Eco activists make an opinionated point about pollution. The mining and drilling industries are usually the preferred targets of environmental agencies. But life runs rather in one or more spirals, not exactly along black and white lines, or according to evil big oil vs. good green non-profits and so on. Bacteria can get even more extreme than the most stubborn radical activist. These life forms are called extremophiles, for a good reason.
“To go to Berkeley Pit Lake, you have to complete a forty-hour Hazmat program—and that’s just to stand next to the water,” advises Andrea Stierle, a research professor at the University of Montana-Missoula, who began studying samples from the Pit sixteen years ago. And when employees of the Montana Bureau of Mines and Geology venture out onto the lake, they do so in a boat that’s made of fiberglass (as opposed to aluminum), “because they don’t want it to dissolve before they get back to shore,” she continues. It’s probably best that the privately-owned Berkeley Pit—a mile by a mile-and-a-half across, and encircled by a barbed-wire fence—is off-limits to all but a select few. After all, it’s an abandoned open pit copper mine filled with an estimated forty billion gallons of acidic, metal-contaminated water—part of the largest Environmental Protection Agency (EPA) Superfund site in the United States, and an ongoing liability for its “responsible parties,” the Atlantic Richfield Company (which merged into British Petroleum) and Montana Resources.
Though it might seem an irredeemable place, it turns out that the Pit—located in the mining town of Butte, Montana, and operational between 1955 and 1982—is proving to be a rich source of unusual extremophilic microorganisms, which have produced novel and compelling bioactive metabolites. In other words, the water is filled with a hardy assortment of fungi, algae, protozoans, and bacteria, many of which have shown great promise as producers of potential anti-cancer agents and anti-inflammatories. Yet as late as 1995, local microbiologists assumed that the environment was too toxic for much of anything to survive, much less thrive. That is, until that same year, when Andrea and her husband Donald (also now a research professor in the department of Biomedical and Pharmaceutical Sciences at UM-Missoula) were provided water samples by a Bureau of Mines and Geology hydrogeologist and found some “fascinating compounds,” including one that has the potential to prevent migraine headaches.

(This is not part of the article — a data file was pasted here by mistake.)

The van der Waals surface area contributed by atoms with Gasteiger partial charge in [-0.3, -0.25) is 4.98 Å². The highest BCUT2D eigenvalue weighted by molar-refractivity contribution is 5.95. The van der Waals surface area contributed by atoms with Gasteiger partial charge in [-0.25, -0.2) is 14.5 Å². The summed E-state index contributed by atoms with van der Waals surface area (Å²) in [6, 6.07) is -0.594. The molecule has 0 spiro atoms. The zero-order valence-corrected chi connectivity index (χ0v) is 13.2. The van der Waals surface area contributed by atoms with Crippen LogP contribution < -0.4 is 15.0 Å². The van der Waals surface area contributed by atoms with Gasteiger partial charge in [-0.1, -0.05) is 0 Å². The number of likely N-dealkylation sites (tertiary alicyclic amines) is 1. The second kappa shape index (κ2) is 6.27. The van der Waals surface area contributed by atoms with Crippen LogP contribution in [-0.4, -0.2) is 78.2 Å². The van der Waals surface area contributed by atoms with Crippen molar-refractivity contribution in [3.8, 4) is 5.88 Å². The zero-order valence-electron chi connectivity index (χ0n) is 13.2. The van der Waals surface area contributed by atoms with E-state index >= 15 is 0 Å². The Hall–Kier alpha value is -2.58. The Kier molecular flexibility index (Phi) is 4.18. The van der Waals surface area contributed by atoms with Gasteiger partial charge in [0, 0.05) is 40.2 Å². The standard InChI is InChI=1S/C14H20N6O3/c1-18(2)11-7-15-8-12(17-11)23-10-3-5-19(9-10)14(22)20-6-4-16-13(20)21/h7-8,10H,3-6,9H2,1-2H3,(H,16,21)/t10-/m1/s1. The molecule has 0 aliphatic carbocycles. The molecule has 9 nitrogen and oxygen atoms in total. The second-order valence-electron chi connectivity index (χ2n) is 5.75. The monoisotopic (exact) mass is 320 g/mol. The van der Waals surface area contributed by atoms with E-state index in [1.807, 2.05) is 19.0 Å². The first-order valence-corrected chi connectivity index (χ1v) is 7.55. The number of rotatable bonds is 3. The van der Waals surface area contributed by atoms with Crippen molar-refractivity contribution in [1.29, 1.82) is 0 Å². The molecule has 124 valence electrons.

Source: failuremag.com - The Berkley Pit
Environment tainted with poisonous industrial byproducts can be naturally cleaned with one or another form of yeast, instead of excessive government spending and environmental bureaucracy. Nature herself knows best how to erase traces left by the mining or oil industries. There's no such thing as endangered species - other than from another species up on the food chain. As humans, the most intelligent species on this planet, we may learn a new lesson.
Yes, contained and strictly controlled industrially polluted areas have the interesting feature of revealing particular forms of life with the healthy potential of teaching doctors about novel ways to cure daunting maladies.
Nothing is strictly black and white in life. Take it with a grain of salt...
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